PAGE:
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The Newsroom, Ep 1.06: “Bullies” adds character depth in an unexpected way

The Newsroom, Ep 1.06: “Bullies” adds character depth in an unexpected way

The Newsroom, Season 1, Episode 6: “Bullies″
Written by Aaron Sorkin
Directed by Jeremy Podeswa
Airs Sundays at 10:00 PM ET on HBO

One often overlooked peril with a no-holds-barred approach to journalism is that it takes no prisoners, and often leaves those with the unfortunate task of answering the questions between the unyielding forces of their superiors and the investigators. Human sacrifices become the norm when establishing a larger point, but it’s easy to lose sight of the fact that, while some people deserve the thorough dressing down and associated loss of reputation that comes from intense journalistic questioning, a lot of these people are simply middlemen, and real human beings who often face the consequences of being publicly humiliated while those in power simply find someone else to hide behind. This episode focused on those who end up on the other side of the uncomfortable interviews Will and his coworkers often put people through, and emerged with what may possibly be the best episode of the first season to date.

Just as Dev Patel got his moment in the spotlight last week, this episode put Olivia Munn’s Sloan Sabbith front and centre, giving her a chance to shine, and Munn rose to the challenge. This is a unique role for Munn, her previous acting work having consisted primarily of comedic parts on The Daily Showand Perfect Couples, but in her limited exposure on the show to date, she has managed to effectively carry her own weight, and proven her place among the strong cast of the show. Given one of the main storylines of the week, she did not falter, conveying Sloan’s conflicting emotions in a properly subtle manner, and holding her own against Sam Waterston in a crucial scene. This trend that The Newsroom has established over the past two episodes of fleshing out the supporting players is a welcome step in the show’s ascension, and hopefully it is continued, as it’s bound to lead to further exploration of some of the members of News Night 2.0 who are, at this point, known simply by name. While an expanded role for Chris Chalk’s Gary Cooper would be welcome, as Chalk has proven his capability previously on the excellent first season of Homeland, as long as the show does continue to flesh out the characters, whom they choose to enhance next is a minor detail.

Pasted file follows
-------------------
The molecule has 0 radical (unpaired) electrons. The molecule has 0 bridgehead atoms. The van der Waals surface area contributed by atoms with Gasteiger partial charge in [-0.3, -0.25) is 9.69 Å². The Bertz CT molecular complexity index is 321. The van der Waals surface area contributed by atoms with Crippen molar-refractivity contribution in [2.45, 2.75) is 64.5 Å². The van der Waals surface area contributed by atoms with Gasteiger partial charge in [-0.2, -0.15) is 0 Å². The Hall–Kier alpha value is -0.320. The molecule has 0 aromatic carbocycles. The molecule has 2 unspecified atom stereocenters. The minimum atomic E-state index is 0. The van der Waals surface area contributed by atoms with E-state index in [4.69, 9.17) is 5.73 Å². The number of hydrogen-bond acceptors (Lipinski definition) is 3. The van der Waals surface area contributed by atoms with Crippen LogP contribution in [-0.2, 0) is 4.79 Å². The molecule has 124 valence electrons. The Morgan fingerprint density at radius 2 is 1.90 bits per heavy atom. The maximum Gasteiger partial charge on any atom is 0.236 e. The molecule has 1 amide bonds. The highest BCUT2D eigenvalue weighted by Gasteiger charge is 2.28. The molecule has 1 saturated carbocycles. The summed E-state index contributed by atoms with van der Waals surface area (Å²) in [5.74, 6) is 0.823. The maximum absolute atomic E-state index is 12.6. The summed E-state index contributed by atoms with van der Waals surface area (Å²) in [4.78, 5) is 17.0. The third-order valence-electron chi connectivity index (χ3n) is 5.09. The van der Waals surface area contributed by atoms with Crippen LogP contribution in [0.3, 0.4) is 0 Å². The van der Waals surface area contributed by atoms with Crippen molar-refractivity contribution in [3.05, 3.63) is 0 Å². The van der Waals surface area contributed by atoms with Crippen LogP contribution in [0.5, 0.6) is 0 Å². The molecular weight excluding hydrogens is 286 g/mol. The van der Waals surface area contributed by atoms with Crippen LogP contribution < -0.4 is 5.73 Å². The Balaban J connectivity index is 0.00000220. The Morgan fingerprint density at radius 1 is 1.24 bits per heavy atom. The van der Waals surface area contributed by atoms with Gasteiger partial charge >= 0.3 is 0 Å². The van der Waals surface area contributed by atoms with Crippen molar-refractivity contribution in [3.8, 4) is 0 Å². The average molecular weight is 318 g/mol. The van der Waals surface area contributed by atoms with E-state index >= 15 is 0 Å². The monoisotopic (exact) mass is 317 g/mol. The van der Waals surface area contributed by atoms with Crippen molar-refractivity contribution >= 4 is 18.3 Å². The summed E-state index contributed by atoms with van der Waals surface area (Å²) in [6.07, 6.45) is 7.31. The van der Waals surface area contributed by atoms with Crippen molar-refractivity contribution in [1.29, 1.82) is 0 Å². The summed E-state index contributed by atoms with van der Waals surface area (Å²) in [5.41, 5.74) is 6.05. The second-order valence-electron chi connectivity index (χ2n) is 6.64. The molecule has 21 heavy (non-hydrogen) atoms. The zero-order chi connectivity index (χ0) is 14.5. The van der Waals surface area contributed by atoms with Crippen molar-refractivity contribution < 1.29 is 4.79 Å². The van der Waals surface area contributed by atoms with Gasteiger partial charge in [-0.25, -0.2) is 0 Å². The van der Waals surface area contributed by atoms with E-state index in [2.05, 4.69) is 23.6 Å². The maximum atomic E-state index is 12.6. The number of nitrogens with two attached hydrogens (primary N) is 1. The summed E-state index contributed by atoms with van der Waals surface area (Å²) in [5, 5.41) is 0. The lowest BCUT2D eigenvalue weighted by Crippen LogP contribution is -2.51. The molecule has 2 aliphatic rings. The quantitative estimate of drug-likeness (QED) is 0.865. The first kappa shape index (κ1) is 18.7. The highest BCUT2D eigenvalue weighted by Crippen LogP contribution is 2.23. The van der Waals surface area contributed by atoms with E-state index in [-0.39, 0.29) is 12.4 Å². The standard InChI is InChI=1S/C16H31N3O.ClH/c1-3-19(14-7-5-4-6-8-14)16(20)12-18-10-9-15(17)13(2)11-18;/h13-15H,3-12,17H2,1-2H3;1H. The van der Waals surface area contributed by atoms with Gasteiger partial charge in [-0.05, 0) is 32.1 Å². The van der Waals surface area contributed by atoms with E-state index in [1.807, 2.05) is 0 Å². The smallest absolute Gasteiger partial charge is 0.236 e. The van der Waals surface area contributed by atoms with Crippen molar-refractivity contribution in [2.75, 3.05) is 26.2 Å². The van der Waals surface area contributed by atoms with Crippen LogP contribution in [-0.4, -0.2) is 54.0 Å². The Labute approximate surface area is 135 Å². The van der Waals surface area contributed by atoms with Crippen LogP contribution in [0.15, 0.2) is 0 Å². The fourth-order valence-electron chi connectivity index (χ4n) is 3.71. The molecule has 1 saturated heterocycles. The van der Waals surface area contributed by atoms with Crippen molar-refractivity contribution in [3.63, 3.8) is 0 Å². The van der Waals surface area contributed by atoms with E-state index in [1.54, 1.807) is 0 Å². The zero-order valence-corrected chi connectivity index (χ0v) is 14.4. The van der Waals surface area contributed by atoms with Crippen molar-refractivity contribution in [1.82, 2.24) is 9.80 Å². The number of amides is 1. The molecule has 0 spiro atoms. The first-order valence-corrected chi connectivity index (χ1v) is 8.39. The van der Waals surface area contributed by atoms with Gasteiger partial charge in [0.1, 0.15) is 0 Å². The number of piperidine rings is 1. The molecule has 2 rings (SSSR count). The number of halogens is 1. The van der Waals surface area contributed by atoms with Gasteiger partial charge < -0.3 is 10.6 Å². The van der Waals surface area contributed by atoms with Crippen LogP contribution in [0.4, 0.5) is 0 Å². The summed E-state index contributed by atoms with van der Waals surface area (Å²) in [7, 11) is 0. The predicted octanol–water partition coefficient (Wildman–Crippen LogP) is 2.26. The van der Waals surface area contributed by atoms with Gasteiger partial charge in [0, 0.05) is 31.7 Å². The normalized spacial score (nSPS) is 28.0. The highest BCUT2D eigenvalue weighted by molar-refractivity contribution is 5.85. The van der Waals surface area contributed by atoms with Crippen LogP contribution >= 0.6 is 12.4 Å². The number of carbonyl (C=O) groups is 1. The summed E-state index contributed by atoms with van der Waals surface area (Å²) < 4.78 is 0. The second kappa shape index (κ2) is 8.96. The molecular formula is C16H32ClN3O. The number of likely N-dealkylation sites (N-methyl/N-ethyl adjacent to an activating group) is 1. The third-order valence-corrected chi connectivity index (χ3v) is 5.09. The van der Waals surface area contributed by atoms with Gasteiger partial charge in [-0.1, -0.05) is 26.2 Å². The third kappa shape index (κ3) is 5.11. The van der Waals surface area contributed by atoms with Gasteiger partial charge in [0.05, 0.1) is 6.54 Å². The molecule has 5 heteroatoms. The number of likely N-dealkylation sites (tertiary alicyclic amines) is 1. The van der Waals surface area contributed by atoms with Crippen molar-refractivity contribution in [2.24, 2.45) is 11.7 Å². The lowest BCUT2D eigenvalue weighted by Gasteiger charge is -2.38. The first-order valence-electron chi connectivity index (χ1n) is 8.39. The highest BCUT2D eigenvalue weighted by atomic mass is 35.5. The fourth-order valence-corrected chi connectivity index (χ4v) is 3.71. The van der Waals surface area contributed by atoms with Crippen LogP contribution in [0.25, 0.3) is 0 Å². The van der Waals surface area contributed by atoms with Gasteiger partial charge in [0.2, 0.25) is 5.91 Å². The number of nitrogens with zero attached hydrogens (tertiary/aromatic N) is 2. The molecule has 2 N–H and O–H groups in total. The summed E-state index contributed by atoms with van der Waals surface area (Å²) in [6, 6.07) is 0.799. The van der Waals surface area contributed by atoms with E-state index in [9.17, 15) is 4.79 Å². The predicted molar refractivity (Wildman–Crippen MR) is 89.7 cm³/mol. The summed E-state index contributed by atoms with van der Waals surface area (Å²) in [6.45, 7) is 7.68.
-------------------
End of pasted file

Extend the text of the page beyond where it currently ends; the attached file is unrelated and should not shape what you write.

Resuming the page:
The show as a whole took a fascinating turn this week. Some have levelled criticisms at the show as being little more than a soapbox for creator and showrunner Aaron Sorkin to air his views on modern media on a weekly basis, but this episode went a long way towards dispelling that notion, as the lens of scrutiny was turned inwards this week, revealing previously unknown character flaws and humanising the leads at the core of the show in the process. Looking at how the actions of the staff of News Night 2.0 affects the people they interview, and building the interview subjects into more than just disembodied voices, as they’ve appeared on the show on a number of occasions, adds a new dimension to the show, and it will be interesting to see how the consequences triggered this episode affect Will and co. going forward. Credit should also go to Aaron Sorkin, who penned this particular episode, for zagging instead of zigging, and not going down the predictable route of internet anonymity-bashing either, instead using the comments to lead into a larger story.

So far in its premiere season, The Newsroom has shown a propensity for effectively utilising their guest stars, and this episode was no different, with both David Krumholtz and Terry Crews making appearances. Krumholtz is a fine actor who, talent-wise, fits right in with the regular cast of the show, and his character Dr. Habib developed an easy chemistry with Will almost instantly, something that takes other shows seasons to establish. His act of slowly drawing the truth out of Will was also believable, and I hope this isn’t the last we’ve seen of him. The same goes for Terry Crews’ Lonny Church, who added a degree of levity to the proceedings without going over the top or taking audiences out of the episode.

Overall, this was perhaps the strongest episode of the show to date. While there were some issues, chief among them being the stereotypical weaknesses handed to Sloan this week — she was won over with the promise of an entire Gucci rack of clothes, and was infatuated with Lonny’s pecs, despite nobody else commenting on them — the strengths far outweighed them. Examining the actions of the news crew adds another layer to their actions in future episodes, as they will have to monitor their actions despite their defiance of Leona Lansing. Jeff Daniels was once again sublime as Will McAvoy, and the show’s march towards becoming a true ensemble is welcomed. This is a strong way to start the second half of the new season, and if future episodes build on this, the show’s audience is in for a treat.

– Deepayan Sengupta